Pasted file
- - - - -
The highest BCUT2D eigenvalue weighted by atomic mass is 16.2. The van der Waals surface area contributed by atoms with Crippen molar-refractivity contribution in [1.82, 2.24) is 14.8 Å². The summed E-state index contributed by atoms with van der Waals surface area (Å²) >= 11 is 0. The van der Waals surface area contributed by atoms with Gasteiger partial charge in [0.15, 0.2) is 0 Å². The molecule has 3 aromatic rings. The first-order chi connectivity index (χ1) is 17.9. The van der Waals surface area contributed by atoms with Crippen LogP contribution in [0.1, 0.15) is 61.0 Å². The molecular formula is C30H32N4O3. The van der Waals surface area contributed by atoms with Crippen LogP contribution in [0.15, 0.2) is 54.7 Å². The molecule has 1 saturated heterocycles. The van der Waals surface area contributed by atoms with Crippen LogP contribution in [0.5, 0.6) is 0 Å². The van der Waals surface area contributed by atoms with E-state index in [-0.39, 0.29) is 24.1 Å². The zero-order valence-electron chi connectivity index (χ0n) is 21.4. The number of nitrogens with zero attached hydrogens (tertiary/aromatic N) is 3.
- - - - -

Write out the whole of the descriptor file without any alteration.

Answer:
The highest BCUT2D eigenvalue weighted by atomic mass is 16.2. The van der Waals surface area contributed by atoms with Crippen molar-refractivity contribution in [1.82, 2.24) is 14.8 Å². The summed E-state index contributed by atoms with van der Waals surface area (Å²) >= 11 is 0. The van der Waals surface area contributed by atoms with Gasteiger partial charge in [0.15, 0.2) is 0 Å². The molecule has 3 aromatic rings. The first-order chi connectivity index (χ1) is 17.9. The van der Waals surface area contributed by atoms with Crippen LogP contribution in [0.1, 0.15) is 61.0 Å². The molecular formula is C30H32N4O3. The van der Waals surface area contributed by atoms with Crippen LogP contribution in [0.15, 0.2) is 54.7 Å². The molecule has 1 saturated heterocycles. The van der Waals surface area contributed by atoms with Crippen LogP contribution in [0.5, 0.6) is 0 Å². The van der Waals surface area contributed by atoms with E-state index in [-0.39, 0.29) is 24.1 Å². The zero-order valence-electron chi connectivity index (χ0n) is 21.4. The number of nitrogens with zero attached hydrogens (tertiary/aromatic N) is 3.